The Student News Site of Tarrant County College

The Collegian

The Student News Site of Tarrant County College

The Collegian

The Student News Site of Tarrant County College

The Collegian

NE assistant professor talks economic inequalities

By Karen Simonson/reporter

The United States has an incredible wealth gap, a NE Campus assistant professor told students last week.

“I can stand here before you tonight and tell you that you and I actually now live in a period of American history that’s the greatest uneven distribution of wealth in this nation’s history,” he said.

Peter Hacker presented Paradox of Affluence, hosted by Phi Theta Kappa Oct. 21 as part of its honors seminar series.

Hacker said the top 10 percent of earners in the nation control half of the total wages.

“They have 40 percent of all the disposable income and 57 percent of the net worth,” he said.

The top one-10,000th of households in America controls 6 percent of the income.

“We’ve never seen this before,” he said, calling it a “phenomenal statistic.”

The founding fathers did not predict the mess we are in now, Hacker said, pointing to John Adams who believed a concentration of wealth can turn into a concentration of power.

“Not even in the days of Andrew Carnegie and Rockefeller did so few control so much,” he said.

Hacker said income, debt and consumption are three ways to express inequality of wealth.

“The middle class has twice as much debt to income as the upper class,” he said.

“Should we care about wealth and equality?”

Hacker said he hears people say they don’t care what the rest of the world thinks. Everyone needs to care because the U.S. trades with people all over the world, and they own U.S. treasury bonds and currency.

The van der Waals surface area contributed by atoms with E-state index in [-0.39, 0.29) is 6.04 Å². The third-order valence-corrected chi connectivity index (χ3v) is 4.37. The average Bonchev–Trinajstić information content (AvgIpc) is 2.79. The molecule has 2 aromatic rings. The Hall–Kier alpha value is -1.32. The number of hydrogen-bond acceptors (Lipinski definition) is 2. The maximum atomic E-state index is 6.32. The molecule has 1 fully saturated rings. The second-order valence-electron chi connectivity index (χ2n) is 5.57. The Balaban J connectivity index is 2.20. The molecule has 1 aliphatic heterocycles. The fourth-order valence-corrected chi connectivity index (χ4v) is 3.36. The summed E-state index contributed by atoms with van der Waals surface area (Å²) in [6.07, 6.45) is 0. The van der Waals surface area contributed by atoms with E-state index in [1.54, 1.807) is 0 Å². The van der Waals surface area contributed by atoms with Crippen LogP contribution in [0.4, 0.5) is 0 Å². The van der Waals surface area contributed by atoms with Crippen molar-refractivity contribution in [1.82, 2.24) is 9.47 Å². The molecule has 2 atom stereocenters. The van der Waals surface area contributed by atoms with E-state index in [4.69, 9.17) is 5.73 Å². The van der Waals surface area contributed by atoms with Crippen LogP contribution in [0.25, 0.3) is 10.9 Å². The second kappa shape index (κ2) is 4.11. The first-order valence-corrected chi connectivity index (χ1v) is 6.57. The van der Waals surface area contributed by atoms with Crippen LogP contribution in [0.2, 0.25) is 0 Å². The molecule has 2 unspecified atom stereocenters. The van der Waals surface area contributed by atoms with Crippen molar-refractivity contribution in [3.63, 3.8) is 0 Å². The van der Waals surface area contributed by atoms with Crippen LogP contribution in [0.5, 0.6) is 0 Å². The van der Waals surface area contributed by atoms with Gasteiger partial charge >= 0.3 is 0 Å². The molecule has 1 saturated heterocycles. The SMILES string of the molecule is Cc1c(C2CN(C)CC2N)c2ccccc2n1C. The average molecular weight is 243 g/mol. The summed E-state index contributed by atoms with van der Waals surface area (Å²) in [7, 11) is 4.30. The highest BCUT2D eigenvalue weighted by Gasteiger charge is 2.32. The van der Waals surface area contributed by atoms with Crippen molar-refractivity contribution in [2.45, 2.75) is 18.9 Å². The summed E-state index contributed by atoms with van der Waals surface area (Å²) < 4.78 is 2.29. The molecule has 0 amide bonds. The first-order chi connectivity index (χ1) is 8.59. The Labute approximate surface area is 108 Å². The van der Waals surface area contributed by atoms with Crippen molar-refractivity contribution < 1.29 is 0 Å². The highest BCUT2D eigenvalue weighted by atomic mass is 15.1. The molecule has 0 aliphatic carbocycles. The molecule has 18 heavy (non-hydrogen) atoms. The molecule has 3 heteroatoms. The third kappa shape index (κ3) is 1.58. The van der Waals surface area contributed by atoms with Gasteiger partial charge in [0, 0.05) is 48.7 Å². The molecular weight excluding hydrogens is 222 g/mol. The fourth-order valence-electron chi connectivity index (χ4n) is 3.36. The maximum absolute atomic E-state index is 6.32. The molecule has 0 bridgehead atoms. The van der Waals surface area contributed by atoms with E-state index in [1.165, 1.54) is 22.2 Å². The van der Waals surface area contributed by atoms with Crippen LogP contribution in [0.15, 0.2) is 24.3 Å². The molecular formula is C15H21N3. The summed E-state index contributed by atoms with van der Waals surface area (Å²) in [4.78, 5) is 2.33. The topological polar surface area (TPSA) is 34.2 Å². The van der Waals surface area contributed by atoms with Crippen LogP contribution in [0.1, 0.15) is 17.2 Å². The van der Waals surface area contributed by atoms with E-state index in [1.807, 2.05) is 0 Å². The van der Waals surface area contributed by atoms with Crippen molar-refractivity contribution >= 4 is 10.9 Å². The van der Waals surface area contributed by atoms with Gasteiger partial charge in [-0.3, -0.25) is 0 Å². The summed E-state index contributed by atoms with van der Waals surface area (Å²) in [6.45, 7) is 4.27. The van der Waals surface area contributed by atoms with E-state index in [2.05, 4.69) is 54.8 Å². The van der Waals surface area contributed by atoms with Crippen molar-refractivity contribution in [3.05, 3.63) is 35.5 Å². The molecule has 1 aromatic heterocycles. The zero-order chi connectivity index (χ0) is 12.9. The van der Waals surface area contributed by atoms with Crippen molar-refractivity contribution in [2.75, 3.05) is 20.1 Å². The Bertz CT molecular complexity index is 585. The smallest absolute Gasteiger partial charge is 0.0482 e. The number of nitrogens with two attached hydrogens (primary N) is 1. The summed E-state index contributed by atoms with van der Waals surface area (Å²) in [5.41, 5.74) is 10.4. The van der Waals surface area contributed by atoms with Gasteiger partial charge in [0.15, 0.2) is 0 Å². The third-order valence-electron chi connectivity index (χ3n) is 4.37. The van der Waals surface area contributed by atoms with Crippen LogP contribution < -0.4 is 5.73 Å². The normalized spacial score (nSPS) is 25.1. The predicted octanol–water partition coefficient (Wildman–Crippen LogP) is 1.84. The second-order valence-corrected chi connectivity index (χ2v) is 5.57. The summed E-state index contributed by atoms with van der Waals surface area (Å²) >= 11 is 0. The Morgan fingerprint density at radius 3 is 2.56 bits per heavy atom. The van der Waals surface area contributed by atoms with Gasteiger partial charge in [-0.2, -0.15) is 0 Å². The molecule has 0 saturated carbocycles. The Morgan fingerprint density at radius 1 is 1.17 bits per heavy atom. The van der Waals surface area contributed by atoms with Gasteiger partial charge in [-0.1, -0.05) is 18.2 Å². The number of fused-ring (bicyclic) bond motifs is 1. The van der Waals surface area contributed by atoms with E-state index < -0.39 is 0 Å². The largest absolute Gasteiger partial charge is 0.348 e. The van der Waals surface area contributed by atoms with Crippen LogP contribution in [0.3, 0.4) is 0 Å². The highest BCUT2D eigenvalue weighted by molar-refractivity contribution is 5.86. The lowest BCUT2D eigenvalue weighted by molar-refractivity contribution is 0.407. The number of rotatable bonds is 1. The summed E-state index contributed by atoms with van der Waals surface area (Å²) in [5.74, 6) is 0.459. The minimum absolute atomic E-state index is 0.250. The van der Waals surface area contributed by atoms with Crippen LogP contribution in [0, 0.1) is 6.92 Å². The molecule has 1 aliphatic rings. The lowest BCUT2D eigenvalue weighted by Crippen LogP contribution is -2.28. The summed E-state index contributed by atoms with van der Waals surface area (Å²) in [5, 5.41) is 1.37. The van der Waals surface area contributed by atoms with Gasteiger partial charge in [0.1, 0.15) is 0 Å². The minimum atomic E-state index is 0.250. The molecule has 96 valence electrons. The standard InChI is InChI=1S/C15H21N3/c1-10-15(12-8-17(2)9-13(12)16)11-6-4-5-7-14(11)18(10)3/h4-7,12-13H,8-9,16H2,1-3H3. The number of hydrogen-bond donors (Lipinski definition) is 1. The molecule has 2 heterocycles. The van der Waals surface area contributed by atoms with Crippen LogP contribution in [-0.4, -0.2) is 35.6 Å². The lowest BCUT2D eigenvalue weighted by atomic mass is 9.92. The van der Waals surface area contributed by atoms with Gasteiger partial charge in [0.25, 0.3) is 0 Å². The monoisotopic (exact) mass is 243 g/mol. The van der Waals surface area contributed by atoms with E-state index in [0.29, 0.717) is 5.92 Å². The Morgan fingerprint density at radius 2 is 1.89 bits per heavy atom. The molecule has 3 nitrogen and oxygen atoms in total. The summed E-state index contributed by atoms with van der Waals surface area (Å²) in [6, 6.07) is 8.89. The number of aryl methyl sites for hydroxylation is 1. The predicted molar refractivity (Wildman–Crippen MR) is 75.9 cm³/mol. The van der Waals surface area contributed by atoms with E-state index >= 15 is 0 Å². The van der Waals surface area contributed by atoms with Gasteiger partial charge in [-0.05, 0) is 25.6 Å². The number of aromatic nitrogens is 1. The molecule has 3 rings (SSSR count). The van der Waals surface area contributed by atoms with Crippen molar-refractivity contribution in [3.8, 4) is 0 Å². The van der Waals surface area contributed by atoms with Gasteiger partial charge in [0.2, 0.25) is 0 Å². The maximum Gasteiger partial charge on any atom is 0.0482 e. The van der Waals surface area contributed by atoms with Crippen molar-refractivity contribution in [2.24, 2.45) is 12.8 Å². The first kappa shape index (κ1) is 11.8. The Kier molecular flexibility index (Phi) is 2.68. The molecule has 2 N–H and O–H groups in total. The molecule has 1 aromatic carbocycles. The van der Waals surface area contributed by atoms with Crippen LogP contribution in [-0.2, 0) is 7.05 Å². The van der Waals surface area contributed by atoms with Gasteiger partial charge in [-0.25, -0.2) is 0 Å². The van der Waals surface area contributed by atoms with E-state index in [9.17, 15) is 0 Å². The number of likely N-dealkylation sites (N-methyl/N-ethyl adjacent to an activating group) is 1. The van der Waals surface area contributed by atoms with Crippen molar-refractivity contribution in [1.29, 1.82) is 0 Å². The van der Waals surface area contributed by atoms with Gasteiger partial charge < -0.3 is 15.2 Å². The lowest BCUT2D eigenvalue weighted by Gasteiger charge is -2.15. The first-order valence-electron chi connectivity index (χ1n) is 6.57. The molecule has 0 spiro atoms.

“Some people look at capitalism as a NASCAR pile-up. There are winners and there are losers,” he said. “Others say ‘No, let’s get government involved.’”

Hacker pointed to a recent poll showing 85 percent of respondents wanted government involvement.

“In the past two years in this recession, we’ve lost $13 trillion in wealth,” he said. “Unemployment has doubled to 10 percent, and we are on course for 13 million foreclosures by year 2014.”

Hacker said talk radio and television bombards the public with economic talk. He said students should know that money doesn’t have to be the true measurement of a fine society.

“I would argue, and I might be the minority, that what we are going through is insane, that the wealth gap is not natural, but maybe I’m wrong,” he said.

Students should go to college, listen to their professors who are the experts in their fields versus listening to the loudest voice, Hacker said.

NE student Brittany Grimes said the speech caused her to question what she knew.

“It told us a lot about the economy,” she said.

“I will study more.”

Phi Theta Kappa public relations officer Jessica Davis said the speech covered an honor study topic, and she hoped members would no longer be scared of a topic that sounds complicated. 

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